Goodwood Festival of Speed

Since 1993, the Earl of March has been hosting one of the world’s largest motorsport festivals on its lands in Goodwood, southern England. This year, the Goodwood Festival of Speed took place for the 25th time. Officially, the event is declared as Hill-Climb, because the event takes place mainly on a nearly 2-kilometer route with a 92-meter difference in altitude. Therefore, the name as mountain race is more attributable to the British humor. It’s more about getting together and enjoying the sound and smell of racing cars and celebrating the heroes of motorsport. Meanwhile, manufacturers are even trading this event as a small car salon and presenting their latest street cars to the public for the first time.

And the number of visitors confirmed to the organizers that a concept had worked out, because this year, too, around 200,000 visitors came to watch the spectacle.

British motor sport hero Billy Monger starred on the hill on Friday morning. The teenage double amputee refuses to allow his disability to get in the way of him realising his motor sport dreams, and he is building up quite the fanbase among Festival-goers.

The likable 19-year-old was involved in a grisly accident last year which resulted in him losing his legs, but he has since returned trackside in the BRDC British Formula 3 series with the benchmark Carlin squad. Billy’s single-seater, which is equipped with hand controls, is the least powerful car in the Turbo Era and Beyond category in which he is participating at the 2018 Festival of Speed, but expect him to be right up there in Sunday’s Top Ten Shootout. He is bloomin’ quick!

American motor sport in any of its many and varied guises has often proved a huge hit with Festival-goers. More than a dozen hugely powerful NASCAR oval racers are making their presence felt on the Hillclimb this weekend, with the likes of seven-time champion Richard ‘The King’ Petty and other legendary wheelmen such as Bobby Labonte showcasing their skills.

These stars and their thunderous tube-framed machines – both cars and pick-ups – have been performing donuts and burnouts while making enough noise to waken the dead. It isn’t just ‘Good ol’ boys’, either, with five-time Le Mans winner Emanuele Pirro also enjoying himself aboard Will Spencer’s Chevrolet SS, Grease Lightning.

An increasingly popular form of motor sport, drifting has grown in stature in recent years and become a fan favourite with Festival of Speed visitors.

Tyres were flambéed on Friday afternoon as stars of the movement including New Zealander ‘Mad Mike’ Whiddett and American ace, Vaughn Gittin Jr, took to the hill, using all the road and more as they did so. Both men put on bravura performances, as did former Formula Drift champion Chris Forsberg. The Pennsylvania man’s Nissan 370Z packs more than 1000hp from its turbocharged V6, which is more than sufficient for him to break traction at walking pace.

Hillclimbing is being honoured at the 2018 Goodwood Festival of Speed presented by Mastercard. Some of the wildest ‘specials’ ever to turn a wheel in anger are taking to the Hill during the weekend, and expect to see most of them vying for glory in tomorrow’s Top Ten Shootout. Standouts include rallycrosser Pat Doran in his extraordinary 925bhp Ford RS200 in which he conquered the Pikes Peak course in Colorado in 2012 with a time of 10min 14sec.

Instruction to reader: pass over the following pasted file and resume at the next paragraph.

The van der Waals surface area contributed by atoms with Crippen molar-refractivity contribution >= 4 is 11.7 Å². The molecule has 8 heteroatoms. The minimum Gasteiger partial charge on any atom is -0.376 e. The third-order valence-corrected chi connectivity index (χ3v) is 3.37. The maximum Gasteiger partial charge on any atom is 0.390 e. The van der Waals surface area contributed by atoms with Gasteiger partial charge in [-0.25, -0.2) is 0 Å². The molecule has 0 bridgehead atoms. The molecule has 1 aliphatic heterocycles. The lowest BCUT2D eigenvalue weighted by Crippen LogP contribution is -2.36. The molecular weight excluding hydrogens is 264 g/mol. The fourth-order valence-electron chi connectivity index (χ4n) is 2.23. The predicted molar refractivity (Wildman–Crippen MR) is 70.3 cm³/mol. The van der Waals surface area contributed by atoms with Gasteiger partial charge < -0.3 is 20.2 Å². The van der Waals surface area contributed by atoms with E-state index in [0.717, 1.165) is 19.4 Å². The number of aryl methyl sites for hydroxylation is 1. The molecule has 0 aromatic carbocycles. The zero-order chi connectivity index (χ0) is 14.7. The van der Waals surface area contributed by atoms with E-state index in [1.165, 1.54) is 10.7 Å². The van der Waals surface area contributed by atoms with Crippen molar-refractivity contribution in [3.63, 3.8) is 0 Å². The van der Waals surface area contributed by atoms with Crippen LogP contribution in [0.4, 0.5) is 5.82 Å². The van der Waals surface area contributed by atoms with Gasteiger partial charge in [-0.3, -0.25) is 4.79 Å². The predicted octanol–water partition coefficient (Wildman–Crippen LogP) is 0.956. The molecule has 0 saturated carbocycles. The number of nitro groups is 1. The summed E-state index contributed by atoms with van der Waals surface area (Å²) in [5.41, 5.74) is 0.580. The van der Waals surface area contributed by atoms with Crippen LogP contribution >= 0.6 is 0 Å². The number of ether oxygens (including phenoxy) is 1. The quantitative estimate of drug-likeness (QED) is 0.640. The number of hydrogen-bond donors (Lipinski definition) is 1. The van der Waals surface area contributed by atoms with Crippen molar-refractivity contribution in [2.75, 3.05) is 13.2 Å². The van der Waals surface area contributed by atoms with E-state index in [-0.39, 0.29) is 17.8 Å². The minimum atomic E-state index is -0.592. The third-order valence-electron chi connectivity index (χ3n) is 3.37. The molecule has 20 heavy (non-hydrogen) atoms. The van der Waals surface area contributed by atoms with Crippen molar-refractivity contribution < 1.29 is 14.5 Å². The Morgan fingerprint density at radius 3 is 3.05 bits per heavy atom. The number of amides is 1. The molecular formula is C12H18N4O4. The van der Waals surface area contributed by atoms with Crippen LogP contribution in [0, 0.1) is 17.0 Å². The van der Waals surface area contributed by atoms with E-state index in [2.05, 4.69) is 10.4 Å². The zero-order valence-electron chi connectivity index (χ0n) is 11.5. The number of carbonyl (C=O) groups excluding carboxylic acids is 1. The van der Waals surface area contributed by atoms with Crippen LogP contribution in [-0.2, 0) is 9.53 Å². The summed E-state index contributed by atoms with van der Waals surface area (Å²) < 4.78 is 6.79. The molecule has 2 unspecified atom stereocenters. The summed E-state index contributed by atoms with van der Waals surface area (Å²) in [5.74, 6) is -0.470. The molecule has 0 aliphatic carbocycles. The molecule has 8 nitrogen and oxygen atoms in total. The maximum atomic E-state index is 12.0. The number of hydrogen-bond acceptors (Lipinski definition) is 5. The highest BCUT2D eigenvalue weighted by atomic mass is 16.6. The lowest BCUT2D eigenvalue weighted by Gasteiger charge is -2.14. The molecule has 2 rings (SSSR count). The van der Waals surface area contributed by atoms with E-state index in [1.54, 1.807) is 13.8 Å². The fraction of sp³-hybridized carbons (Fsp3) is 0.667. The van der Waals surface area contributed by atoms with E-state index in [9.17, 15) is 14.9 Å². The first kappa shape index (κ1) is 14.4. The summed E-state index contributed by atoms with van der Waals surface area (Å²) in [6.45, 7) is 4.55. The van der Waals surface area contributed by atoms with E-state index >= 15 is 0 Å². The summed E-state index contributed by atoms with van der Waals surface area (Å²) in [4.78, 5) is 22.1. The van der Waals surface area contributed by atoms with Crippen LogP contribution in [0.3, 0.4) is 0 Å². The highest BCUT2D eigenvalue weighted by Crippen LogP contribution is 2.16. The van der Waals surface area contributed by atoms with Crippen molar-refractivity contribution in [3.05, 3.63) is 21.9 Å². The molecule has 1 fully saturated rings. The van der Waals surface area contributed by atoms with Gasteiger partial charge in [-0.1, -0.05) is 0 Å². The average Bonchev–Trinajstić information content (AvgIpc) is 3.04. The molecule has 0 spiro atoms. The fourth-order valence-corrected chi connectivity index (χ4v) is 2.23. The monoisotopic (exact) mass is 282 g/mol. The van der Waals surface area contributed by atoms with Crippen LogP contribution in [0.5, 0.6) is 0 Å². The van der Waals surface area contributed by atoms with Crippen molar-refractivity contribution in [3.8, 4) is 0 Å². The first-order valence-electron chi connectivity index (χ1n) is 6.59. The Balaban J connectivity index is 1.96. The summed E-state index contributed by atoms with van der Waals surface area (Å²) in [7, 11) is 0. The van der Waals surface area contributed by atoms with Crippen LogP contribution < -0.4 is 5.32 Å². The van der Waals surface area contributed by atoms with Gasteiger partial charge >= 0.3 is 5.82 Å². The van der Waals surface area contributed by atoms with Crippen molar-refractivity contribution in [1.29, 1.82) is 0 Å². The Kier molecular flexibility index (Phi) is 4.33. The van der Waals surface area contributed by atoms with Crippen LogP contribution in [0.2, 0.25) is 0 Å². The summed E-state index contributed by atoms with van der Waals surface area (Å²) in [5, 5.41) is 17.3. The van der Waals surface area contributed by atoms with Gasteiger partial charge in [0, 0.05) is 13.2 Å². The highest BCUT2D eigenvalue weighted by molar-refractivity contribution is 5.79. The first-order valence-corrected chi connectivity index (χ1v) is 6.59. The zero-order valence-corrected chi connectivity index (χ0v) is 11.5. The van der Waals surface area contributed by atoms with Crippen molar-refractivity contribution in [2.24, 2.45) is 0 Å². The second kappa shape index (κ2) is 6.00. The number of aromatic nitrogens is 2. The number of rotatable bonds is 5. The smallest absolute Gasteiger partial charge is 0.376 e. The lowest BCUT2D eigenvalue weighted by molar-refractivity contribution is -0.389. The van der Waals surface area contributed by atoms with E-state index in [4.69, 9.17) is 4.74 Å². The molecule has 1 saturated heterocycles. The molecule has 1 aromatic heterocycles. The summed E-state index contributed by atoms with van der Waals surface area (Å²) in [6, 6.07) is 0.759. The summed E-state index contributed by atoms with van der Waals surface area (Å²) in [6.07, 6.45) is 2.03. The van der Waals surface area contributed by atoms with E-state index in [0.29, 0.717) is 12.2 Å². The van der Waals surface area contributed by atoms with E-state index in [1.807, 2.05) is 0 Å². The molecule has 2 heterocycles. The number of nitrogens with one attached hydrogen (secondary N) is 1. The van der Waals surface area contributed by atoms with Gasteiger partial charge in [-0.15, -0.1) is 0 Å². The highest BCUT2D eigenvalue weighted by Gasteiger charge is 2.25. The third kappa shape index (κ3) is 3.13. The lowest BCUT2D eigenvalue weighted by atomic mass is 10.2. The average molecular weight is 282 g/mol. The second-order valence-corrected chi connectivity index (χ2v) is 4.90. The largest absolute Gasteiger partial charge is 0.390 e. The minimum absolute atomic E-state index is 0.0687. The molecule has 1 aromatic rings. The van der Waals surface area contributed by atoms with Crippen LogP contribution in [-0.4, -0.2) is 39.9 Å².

More extreme still is Klaus Wohlfarth’s BMW M3 which packs a Judd V8 engine originally intended for a Le Mans car. This dramatic-looking device has demolished records in continental hillclimbs, becoming a YouTube sensation in the process. Then there’s legendary all-rounder, Festival regular Rod Millen, who is bound to be a threat in his 850bhp Toyota Celica.

Already making waves is the Volkswagen I/D R Pikes Peak electric car which set a new outright record at Pikes Peak earlier in the year. Driver Romain Dumas was epically quick up the Hill yesterday and promises to go faster when it counts…

Porsche and sports car racing go hand in glove, but single-seaters? The marque’s success in open-wheel racing often gets overlooked, but not at Goodwood. An array of rarely seen machinery has been brought together as part of the brand’s seventieth anniversary celebrations at the 2018 Festival of Speed presented by Mastercard, including the marque’s only purpose-built F1 car, the 804. Richard Attwood, who won the 1970 Le Mans 24 Hours for Porsche alongside Hans Hermann, has been demonstrating this slender device on the Hill and will be out again tomorrow.

Other fabulous Porsche monopostos include the ex-Carel Godin de Beaufort 718/2 from the Louwmann Museum. Resplendent in a vivid shade of orange, you’re not likely to miss it. Then there’s the fascinating Porsche 2708, the IndyCar machine based on a March chassis. The model won just one race in period – at Mid-Ohio in 1989, and has made only sporadic appearances since then.

The humble Ford Escort is inextricably linked with motorsport, having dominated rallying during the 1970s, and starred again intermittently thereafter. This blue-collar hero is being celebrated at the 2018 Goodwood Festival of Speed with among the finest collection of historically important models ever gathered together in one place, all being enjoyed by an appreciative audience.

These include the Mk1 Twin-Cam in which Roger Clark claimed victory on the 1968 Circuit of Ireland. The British star’s win opened the floodgates for hundreds of other successes, the Mk2 version picking up where its predecessor left off in the mid ’70s. The Cosworth BDA-engined RS1800 aboard which Ari Vatanen bagged the 1975 British Rally Championship is also out in action over the weekend, alongside other RS1800s memorably campaigned in period by Björn Waldegård and Russell Brookes.